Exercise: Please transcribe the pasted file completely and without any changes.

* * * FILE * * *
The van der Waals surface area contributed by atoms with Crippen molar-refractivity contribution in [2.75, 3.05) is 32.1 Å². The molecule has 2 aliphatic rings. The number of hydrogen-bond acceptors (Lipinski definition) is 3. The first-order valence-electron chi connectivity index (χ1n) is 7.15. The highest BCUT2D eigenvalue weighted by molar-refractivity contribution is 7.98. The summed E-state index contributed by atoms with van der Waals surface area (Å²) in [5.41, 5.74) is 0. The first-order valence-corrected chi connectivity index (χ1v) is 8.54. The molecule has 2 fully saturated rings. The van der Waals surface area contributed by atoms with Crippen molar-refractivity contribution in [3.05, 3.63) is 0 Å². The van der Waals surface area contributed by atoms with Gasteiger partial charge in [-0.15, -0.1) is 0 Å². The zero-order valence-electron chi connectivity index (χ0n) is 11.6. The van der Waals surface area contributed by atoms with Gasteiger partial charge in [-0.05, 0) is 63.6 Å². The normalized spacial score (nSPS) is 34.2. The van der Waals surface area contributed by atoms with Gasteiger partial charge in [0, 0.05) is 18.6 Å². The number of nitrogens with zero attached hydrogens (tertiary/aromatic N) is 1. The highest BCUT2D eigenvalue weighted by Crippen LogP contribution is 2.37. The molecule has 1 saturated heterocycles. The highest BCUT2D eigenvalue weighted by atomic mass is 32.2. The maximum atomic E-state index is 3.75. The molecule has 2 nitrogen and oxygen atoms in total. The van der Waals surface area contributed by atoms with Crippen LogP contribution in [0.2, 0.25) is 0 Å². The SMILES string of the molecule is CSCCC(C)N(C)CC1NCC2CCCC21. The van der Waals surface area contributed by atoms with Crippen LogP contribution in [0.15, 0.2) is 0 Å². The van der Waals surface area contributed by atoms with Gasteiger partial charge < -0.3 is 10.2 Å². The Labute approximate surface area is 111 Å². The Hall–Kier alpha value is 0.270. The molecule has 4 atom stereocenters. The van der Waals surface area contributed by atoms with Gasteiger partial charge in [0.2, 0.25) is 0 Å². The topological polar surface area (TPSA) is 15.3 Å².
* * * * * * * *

The van der Waals surface area contributed by atoms with Crippen molar-refractivity contribution in [2.75, 3.05) is 32.1 Å². The molecule has 2 aliphatic rings. The number of hydrogen-bond acceptors (Lipinski definition) is 3. The first-order valence-electron chi connectivity index (χ1n) is 7.15. The highest BCUT2D eigenvalue weighted by molar-refractivity contribution is 7.98. The summed E-state index contributed by atoms with van der Waals surface area (Å²) in [5.41, 5.74) is 0. The first-order valence-corrected chi connectivity index (χ1v) is 8.54. The molecule has 2 fully saturated rings. The van der Waals surface area contributed by atoms with Crippen molar-refractivity contribution in [3.05, 3.63) is 0 Å². The van der Waals surface area contributed by atoms with Gasteiger partial charge in [-0.15, -0.1) is 0 Å². The zero-order valence-electron chi connectivity index (χ0n) is 11.6. The van der Waals surface area contributed by atoms with Gasteiger partial charge in [-0.05, 0) is 63.6 Å². The normalized spacial score (nSPS) is 34.2. The van der Waals surface area contributed by atoms with Gasteiger partial charge in [0, 0.05) is 18.6 Å². The number of nitrogens with zero attached hydrogens (tertiary/aromatic N) is 1. The highest BCUT2D eigenvalue weighted by Crippen LogP contribution is 2.37. The molecule has 1 saturated heterocycles. The highest BCUT2D eigenvalue weighted by atomic mass is 32.2. The maximum atomic E-state index is 3.75. The molecule has 2 nitrogen and oxygen atoms in total. The van der Waals surface area contributed by atoms with Crippen LogP contribution in [0.2, 0.25) is 0 Å². The SMILES string of the molecule is CSCCC(C)N(C)CC1NCC2CCCC21. The van der Waals surface area contributed by atoms with Crippen LogP contribution in [0.15, 0.2) is 0 Å². The van der Waals surface area contributed by atoms with Gasteiger partial charge < -0.3 is 10.2 Å². The Labute approximate surface area is 111 Å². The Hall–Kier alpha value is 0.270. The molecule has 4 atom stereocenters. The van der Waals surface area contributed by atoms with Gasteiger partial charge in [0.2, 0.25) is 0 Å². The topological polar surface area (TPSA) is 15.3 Å².